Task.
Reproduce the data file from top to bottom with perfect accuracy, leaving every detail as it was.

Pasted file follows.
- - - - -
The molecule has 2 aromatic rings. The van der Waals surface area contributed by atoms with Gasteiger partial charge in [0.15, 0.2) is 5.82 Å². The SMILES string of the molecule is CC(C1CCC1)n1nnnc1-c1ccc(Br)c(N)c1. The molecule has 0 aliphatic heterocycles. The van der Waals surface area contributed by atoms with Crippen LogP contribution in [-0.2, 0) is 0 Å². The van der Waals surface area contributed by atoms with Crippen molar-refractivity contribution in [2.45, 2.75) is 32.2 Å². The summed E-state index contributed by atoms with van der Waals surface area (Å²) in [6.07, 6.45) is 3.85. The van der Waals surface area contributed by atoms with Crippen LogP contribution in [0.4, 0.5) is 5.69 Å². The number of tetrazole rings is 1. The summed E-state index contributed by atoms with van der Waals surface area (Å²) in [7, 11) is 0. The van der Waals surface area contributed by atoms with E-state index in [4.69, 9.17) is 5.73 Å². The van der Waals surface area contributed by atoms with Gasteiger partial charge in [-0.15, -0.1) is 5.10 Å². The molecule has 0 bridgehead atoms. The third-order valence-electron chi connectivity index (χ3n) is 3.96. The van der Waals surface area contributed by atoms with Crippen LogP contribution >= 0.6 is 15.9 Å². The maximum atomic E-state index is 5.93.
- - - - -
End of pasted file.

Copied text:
The molecule has 2 aromatic rings. The van der Waals surface area contributed by atoms with Gasteiger partial charge in [0.15, 0.2) is 5.82 Å². The SMILES string of the molecule is CC(C1CCC1)n1nnnc1-c1ccc(Br)c(N)c1. The molecule has 0 aliphatic heterocycles. The van der Waals surface area contributed by atoms with Crippen LogP contribution in [-0.2, 0) is 0 Å². The van der Waals surface area contributed by atoms with Crippen molar-refractivity contribution in [2.45, 2.75) is 32.2 Å². The summed E-state index contributed by atoms with van der Waals surface area (Å²) in [6.07, 6.45) is 3.85. The van der Waals surface area contributed by atoms with Crippen LogP contribution in [0.4, 0.5) is 5.69 Å². The number of tetrazole rings is 1. The summed E-state index contributed by atoms with van der Waals surface area (Å²) in [7, 11) is 0. The van der Waals surface area contributed by atoms with E-state index in [4.69, 9.17) is 5.73 Å². The van der Waals surface area contributed by atoms with Gasteiger partial charge in [-0.15, -0.1) is 5.10 Å². The molecule has 0 bridgehead atoms. The third-order valence-electron chi connectivity index (χ3n) is 3.96. The van der Waals surface area contributed by atoms with Crippen LogP contribution >= 0.6 is 15.9 Å². The maximum atomic E-state index is 5.93.